Starting off with that familiar ferocity, "Dead Man's Gun" finds Dwyer's vocals switching from a sweet, almost hesitant delivery to a definitive growl atop drums and guitars that mimic the switch, breaking to allow a quick mind melt from Dwyer's guitar. "Ticklish Warrior" (how's that for a song title?) is as fun as the title suggests, a delectable non-stop dish with a serious riff and doubled-up drums from the duo of Dan Rincon and Ryan Moutinho.
From there, A Weird Exits leads you down a side road, where the songs sounds less like songs (no decisive starts and ends, no notable structure) than sprawling, jammed-out journeys, elongated by minutes at a time. The wordless, whirling "Jammed Entrance" is equal parts an argument between robots (there are some R2D2 tones in there), someone desperately trying to get a point through using Morse code, or a security breach at a space station, all thanks to Oh Sees mainstay Brigid Dawson on the keys.
"Plastic Plant" is an ultimate groover, though, Dwyer's guitar squealing when he's not shredding, doubled up drums keeping things grounded, Tim Hellman spreading his rounded bass tones on nice and thick, exiting with an exhale, every element of the tune working together. "Gelatinous Cube" crunches to life with an opening drone akin to that of Black Sabbath's "Iron Man," and marks the beginning of the record's turn to dynamics. Sonic contrasts abound here, from Dwyer's playing, freely fuzzed, to the structured chords that back some wild soloing, to toning it all back to allow room for catchy vocals. "Unwrap the Fiend Pt. 2" (What became of Pt. 1?) brings back more of Dwyer's cheeky guitar squeals, sitting above a melody that bounces from sneaking to the softest breakdown Exits has to offer, each new moment seamlessly melting into the next.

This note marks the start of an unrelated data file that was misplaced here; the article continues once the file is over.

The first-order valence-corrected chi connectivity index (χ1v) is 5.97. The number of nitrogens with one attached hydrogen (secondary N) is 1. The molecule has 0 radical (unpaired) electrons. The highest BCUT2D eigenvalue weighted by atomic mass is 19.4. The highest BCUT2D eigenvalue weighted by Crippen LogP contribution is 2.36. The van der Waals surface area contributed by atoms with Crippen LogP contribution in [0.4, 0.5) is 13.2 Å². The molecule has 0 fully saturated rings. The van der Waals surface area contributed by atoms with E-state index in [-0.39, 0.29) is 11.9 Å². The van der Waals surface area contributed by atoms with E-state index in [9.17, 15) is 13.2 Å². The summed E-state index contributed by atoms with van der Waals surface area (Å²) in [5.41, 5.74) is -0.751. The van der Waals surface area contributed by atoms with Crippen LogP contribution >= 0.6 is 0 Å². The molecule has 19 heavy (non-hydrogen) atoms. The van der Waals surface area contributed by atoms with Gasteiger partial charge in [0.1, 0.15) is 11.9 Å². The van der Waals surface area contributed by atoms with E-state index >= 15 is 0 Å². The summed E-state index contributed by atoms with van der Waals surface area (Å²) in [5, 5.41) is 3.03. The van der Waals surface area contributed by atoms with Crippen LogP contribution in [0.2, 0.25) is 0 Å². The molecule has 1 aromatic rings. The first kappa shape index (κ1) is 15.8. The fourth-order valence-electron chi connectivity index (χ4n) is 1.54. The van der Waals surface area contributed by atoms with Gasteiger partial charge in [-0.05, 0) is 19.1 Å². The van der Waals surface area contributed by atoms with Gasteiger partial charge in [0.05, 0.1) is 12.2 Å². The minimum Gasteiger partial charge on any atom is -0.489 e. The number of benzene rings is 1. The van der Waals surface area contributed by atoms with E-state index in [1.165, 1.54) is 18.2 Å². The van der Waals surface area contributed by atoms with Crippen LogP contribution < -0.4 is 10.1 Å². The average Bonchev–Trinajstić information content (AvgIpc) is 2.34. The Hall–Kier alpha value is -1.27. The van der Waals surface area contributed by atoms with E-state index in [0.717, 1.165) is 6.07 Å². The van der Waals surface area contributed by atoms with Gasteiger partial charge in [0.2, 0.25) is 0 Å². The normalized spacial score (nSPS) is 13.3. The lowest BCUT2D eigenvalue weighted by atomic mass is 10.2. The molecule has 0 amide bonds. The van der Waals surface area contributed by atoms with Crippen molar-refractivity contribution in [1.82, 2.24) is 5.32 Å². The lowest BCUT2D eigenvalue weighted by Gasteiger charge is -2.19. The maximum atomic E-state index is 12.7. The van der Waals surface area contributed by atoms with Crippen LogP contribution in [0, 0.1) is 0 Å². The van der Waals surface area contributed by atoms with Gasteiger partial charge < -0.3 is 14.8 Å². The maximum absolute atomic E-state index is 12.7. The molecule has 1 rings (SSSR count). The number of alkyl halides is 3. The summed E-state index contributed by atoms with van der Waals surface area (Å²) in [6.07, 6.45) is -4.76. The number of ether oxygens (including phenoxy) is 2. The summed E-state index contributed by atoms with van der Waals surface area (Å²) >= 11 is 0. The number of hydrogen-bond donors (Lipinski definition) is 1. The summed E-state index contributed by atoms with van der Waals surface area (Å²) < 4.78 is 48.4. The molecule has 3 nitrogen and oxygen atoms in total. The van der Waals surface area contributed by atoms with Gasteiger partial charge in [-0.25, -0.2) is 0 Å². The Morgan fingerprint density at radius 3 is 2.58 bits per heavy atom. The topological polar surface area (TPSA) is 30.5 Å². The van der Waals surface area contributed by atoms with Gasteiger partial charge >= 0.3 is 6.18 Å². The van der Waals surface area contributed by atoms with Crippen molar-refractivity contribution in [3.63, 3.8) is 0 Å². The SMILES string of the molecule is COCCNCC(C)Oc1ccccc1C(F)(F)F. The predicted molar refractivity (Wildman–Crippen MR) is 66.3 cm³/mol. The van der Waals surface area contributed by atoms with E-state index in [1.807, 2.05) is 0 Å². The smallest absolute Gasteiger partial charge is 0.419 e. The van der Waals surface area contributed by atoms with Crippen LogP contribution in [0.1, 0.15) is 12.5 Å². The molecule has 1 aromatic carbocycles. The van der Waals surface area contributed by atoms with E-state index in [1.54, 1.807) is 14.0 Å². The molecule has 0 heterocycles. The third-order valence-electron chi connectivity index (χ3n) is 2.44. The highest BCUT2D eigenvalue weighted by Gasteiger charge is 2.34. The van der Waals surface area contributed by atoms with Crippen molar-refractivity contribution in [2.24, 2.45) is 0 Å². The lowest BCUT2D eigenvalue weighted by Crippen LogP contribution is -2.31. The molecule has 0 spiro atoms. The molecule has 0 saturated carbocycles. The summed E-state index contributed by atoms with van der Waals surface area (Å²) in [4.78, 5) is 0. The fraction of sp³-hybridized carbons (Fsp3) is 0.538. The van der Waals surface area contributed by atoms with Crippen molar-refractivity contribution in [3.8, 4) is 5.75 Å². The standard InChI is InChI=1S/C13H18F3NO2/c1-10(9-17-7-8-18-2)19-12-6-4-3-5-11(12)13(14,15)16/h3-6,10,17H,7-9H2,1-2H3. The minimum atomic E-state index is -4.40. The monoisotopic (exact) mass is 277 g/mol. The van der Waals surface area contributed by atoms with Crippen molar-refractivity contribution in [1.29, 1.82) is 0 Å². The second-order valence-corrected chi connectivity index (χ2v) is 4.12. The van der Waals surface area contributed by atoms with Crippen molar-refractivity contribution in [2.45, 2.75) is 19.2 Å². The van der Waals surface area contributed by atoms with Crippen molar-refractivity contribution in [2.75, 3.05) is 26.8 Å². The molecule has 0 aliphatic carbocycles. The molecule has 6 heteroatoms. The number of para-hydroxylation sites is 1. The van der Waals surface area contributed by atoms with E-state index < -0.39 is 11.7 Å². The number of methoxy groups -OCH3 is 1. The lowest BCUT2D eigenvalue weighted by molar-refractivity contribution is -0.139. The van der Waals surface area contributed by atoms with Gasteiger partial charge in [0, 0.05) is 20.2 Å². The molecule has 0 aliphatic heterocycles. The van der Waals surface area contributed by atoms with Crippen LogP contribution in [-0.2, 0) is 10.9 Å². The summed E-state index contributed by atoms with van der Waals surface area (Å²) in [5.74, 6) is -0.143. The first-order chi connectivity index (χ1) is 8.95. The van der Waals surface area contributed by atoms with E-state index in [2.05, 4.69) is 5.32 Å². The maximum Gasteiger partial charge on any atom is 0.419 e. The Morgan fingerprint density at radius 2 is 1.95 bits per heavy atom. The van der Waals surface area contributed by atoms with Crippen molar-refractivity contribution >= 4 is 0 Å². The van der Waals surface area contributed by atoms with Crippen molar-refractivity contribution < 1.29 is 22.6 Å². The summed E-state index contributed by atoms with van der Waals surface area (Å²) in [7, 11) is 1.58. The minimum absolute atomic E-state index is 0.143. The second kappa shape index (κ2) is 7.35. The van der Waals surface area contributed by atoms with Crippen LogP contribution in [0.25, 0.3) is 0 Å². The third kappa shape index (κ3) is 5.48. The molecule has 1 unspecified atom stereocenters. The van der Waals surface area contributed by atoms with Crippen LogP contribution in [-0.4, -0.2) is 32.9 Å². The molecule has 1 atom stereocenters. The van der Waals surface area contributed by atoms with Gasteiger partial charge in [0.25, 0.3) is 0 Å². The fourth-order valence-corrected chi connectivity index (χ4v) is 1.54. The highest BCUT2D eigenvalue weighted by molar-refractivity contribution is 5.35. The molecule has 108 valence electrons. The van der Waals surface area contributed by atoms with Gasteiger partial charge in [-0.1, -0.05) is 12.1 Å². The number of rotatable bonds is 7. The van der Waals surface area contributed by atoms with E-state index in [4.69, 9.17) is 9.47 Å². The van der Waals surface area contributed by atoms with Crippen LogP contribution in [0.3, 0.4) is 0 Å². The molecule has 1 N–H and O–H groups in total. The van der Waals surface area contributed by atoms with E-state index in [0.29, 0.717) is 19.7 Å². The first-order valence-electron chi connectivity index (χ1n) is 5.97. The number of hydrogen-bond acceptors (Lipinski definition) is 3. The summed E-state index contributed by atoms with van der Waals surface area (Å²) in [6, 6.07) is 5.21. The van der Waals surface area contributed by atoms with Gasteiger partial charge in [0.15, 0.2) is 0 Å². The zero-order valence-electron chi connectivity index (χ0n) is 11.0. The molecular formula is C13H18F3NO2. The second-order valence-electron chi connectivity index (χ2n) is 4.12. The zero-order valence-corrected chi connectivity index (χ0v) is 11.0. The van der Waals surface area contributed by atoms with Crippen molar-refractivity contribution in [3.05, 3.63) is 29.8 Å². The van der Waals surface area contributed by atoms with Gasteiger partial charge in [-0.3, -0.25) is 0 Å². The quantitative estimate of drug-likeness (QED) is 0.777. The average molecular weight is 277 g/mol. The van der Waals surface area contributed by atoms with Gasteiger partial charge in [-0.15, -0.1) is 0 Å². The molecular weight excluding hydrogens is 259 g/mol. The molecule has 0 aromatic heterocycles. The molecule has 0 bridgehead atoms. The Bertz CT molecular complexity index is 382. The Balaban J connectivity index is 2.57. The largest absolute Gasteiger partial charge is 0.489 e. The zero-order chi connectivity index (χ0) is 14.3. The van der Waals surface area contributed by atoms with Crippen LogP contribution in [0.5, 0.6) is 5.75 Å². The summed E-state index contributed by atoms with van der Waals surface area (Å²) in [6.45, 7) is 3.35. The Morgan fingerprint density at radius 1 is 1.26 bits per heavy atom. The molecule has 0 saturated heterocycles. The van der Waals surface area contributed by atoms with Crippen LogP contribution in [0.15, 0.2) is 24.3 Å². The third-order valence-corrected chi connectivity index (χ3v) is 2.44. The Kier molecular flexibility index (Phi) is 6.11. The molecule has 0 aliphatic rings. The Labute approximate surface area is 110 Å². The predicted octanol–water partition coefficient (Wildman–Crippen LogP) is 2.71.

The monumental seven-plus-minute "Crawl Out From the Fallout" starts off with a slow swell of strings and is druggy without being lackadaisical, a hypnotic dive into slow-driven psych. Melancholic and yearning album ender "The Axis" rolls in afterwards, pairing an organ-led melody with rather disheartened lyrics that eventually get lost in a manic haze of distorted guitar: "Don't you know how much I don't love you? / Don't you know how much I don't care? / And can't you see how much I don't need you / Just like you were never really there."
Time has been kind to Thee Oh Sees, who remain proper royalty in the garage rock universe and manage to shape-shift without losing their boisterous and impactful delivery. May they continue to be loud and proud of it, and may Dwyer continue to do as he damn well pleases — he always hits our ears in the right way. (Castle Face)